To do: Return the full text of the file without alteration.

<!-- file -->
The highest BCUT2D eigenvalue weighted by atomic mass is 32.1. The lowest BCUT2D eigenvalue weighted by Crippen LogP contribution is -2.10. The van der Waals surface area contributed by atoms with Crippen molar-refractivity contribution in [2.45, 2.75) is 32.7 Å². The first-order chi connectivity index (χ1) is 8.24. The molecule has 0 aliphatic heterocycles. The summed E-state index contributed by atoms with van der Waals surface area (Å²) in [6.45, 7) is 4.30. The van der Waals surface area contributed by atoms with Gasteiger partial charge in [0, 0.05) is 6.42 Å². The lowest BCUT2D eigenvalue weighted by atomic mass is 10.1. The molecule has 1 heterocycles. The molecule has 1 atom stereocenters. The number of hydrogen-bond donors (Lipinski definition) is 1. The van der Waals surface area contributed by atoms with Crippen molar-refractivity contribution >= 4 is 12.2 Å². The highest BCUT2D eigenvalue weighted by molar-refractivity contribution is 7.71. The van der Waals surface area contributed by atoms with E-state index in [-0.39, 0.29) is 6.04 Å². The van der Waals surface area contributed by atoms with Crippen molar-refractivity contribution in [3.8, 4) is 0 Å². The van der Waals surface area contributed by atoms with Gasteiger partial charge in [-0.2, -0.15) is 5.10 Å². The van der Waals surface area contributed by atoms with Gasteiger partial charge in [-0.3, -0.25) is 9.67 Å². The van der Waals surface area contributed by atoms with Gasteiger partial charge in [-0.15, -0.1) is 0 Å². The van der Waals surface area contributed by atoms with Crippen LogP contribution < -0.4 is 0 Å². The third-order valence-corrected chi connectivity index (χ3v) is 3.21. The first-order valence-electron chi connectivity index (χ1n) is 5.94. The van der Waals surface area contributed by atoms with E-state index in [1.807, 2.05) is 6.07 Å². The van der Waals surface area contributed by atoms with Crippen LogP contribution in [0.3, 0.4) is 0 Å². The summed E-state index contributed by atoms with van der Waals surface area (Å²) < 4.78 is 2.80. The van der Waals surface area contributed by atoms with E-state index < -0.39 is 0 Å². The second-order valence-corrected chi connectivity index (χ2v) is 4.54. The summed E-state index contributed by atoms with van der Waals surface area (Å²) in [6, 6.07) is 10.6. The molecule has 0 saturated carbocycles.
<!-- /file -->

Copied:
The highest BCUT2D eigenvalue weighted by atomic mass is 32.1. The lowest BCUT2D eigenvalue weighted by Crippen LogP contribution is -2.10. The van der Waals surface area contributed by atoms with Crippen molar-refractivity contribution in [2.45, 2.75) is 32.7 Å². The first-order chi connectivity index (χ1) is 8.24. The molecule has 0 aliphatic heterocycles. The summed E-state index contributed by atoms with van der Waals surface area (Å²) in [6.45, 7) is 4.30. The van der Waals surface area contributed by atoms with Gasteiger partial charge in [0, 0.05) is 6.42 Å². The lowest BCUT2D eigenvalue weighted by atomic mass is 10.1. The molecule has 1 heterocycles. The molecule has 1 atom stereocenters. The number of hydrogen-bond donors (Lipinski definition) is 1. The van der Waals surface area contributed by atoms with Crippen molar-refractivity contribution >= 4 is 12.2 Å². The highest BCUT2D eigenvalue weighted by molar-refractivity contribution is 7.71. The van der Waals surface area contributed by atoms with E-state index in [-0.39, 0.29) is 6.04 Å². The van der Waals surface area contributed by atoms with Crippen molar-refractivity contribution in [3.8, 4) is 0 Å². The van der Waals surface area contributed by atoms with Gasteiger partial charge in [-0.2, -0.15) is 5.10 Å². The van der Waals surface area contributed by atoms with Gasteiger partial charge in [-0.3, -0.25) is 9.67 Å². The van der Waals surface area contributed by atoms with Gasteiger partial charge in [-0.15, -0.1) is 0 Å². The van der Waals surface area contributed by atoms with Crippen LogP contribution < -0.4 is 0 Å². The third-order valence-corrected chi connectivity index (χ3v) is 3.21. The first-order valence-electron chi connectivity index (χ1n) is 5.94. The van der Waals surface area contributed by atoms with E-state index in [1.807, 2.05) is 6.07 Å². The van der Waals surface area contributed by atoms with Crippen LogP contribution in [0.3, 0.4) is 0 Å². The summed E-state index contributed by atoms with van der Waals surface area (Å²) < 4.78 is 2.80. The van der Waals surface area contributed by atoms with E-state index < -0.39 is 0 Å². The second-order valence-corrected chi connectivity index (χ2v) is 4.54. The summed E-state index contributed by atoms with van der Waals surface area (Å²) in [6, 6.07) is 10.6. The molecule has 0 saturated carbocycles.